IE 11 is not supported. For an optimal experience visit our site on another browser.

Already in a ditch, Ron Johnson digs deeper with Jan. 6 comments

On the Jan. 6 attack, Sen. Ron Johnson (R-Wis.) was already in trouble. With racially charged comments, he's made matters much worse.
Image: Ron Johnson
Senator Ron Johnson, R-Wisc., speaks at a hearing to examine the nomination of Neera Tanden, on Capitol Hill, on Feb. 10, 2021.Anna Moneymaker / Pool via Reuters file

When it comes to Senate Republicans' responses to the Jan. 6 attack on the Capitol, few have been as reckless as Sen. Ron Johnson (R-Wis.). Somehow, however, the Wisconsin Republican keeps managing to make matters worse.

One of the first signs of trouble came in early February, when Johnson tried to redirect blame for the insurrectionist violence away from Donald Trump and onto House Speaker Nancy Pelosi (D-Calif.). A week later, the GOP senator falsely argued that armed insurrectionists may not have actually been armed, as part of a clumsy effort to downplay the seriousness of the deadly riot.

In late February, the Wisconsinite went so far as to appear at a Senate hearing, read an item from a right-wing blog, and peddle the ridiculous idea that the pro-Trump forces that launched the attack on the Capitol were secretly made up of "fake Trump protesters."

Late last week, Johnson, already in a hole, grabbed a shovel and dug deeper.

Sen. Ron Johnson, R-Wisc., described the pro-Trump rioters who stormed the Capitol on Jan. 6 as people who "truly respect law enforcement" and "loved this country" in a radio interview Friday and expressed worry if the mob had been Black Lives Matter protesters or Antifa members.

Even by Ron Johnson standards, the details of this story are ugly.

The senator insisted, for example, that as insurrectionist rioters targeted the Capitol, he was unconcerned because he "knew those were people that loved this country, that truly respect law enforcement, would never do anything to break a law."

Right off the bat, whether he was referring to his assumptions at the time or his reflections in hindsight, this is utterly bonkers. We are, after all, talking about a group of extremists who attacked the heart of our system of government in the hopes of overturning an American election. As part of their illegal and deadly assault, these radicals, far from "truly respecting law enforcement," committed brutal acts of violence against police officers, killing one officer and leaving many more badly injured.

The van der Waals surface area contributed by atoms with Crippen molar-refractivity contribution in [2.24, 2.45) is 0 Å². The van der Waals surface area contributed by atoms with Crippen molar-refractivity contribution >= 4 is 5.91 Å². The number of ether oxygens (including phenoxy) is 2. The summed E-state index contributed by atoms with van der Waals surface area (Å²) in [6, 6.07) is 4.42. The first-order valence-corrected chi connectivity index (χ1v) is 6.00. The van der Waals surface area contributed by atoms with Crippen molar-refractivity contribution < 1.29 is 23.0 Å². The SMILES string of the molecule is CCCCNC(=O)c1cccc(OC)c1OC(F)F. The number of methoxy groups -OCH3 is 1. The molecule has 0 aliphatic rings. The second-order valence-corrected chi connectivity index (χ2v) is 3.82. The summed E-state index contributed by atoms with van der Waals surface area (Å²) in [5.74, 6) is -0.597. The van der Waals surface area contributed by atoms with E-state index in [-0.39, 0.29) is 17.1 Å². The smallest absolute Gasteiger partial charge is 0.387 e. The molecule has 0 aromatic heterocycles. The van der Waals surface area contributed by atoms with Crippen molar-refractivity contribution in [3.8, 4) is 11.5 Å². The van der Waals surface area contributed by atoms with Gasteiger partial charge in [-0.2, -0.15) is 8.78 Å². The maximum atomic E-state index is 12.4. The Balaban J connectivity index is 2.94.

For Johnson to praise the violent mob two months after their attack isn't just indefensible, it's bizarre.

But as part of the same interview with Joe Pags on Friday, the senator went on to argue that while he wasn't afraid of the white, right-wing extremists targeting the Capitol in the hopes of overturning an election, he might've felt differently about a different kind of hypothetical mob.

"Now, had the tables been turned -- now Joe, this will get me in trouble -- had the tables been turned and President Trump won the election and those were tens of thousands of Black Lives Matter and antifa protestors, I might have been a little concerned."

The implication of comments like these is hardly subtle: Ron Johnson, a man Senate Republicans put in charge of the Senate Homeland Security Committee for six years, apparently didn't fear the insurrectionist mob because it was made up of radicalized white people.

The most charitable interpretation of his rhetoric that I can think of is that Johnson wasn't afraid on Jan. 6 because the attackers were unlikely to harm him personally. After all, few senators are as far to the right as he is. Let's not forget that just four days before the riot, the Wisconsin Republican was part of a group of GOP senators who signed onto Sen. Ted Cruz's (R-Texas) effort to overturn election results the party didn't like.

In other words, even if the insurrectionists had reached individual members of Congress, with the intention of doing them serious harm, Johnson assumed he'd fine -- because the attackers likely would've seen him as an ally. But if the rioters had been black, Johnson would've been less confident about his fate.

The senator who spent much of 2020 setting his reputation on fire has apparently decided to stop caring altogether about his standing.

Sen. John Barrasso (R-Wyo.), a member of the Senate Republican leadership, sat down with ABC News' George Stephanopoulos yesterday and the host asked him twice about the propriety of Johnson's comments. Both times, Barrasso dodged the question.

There's no reason other GOP senators shouldn't also be asked whether they're comfortable with Johnson's comments. He conceded on Friday that his comments would get him "in trouble." Johnson's GOP colleagues are in a position to determine whether his prediction proves true.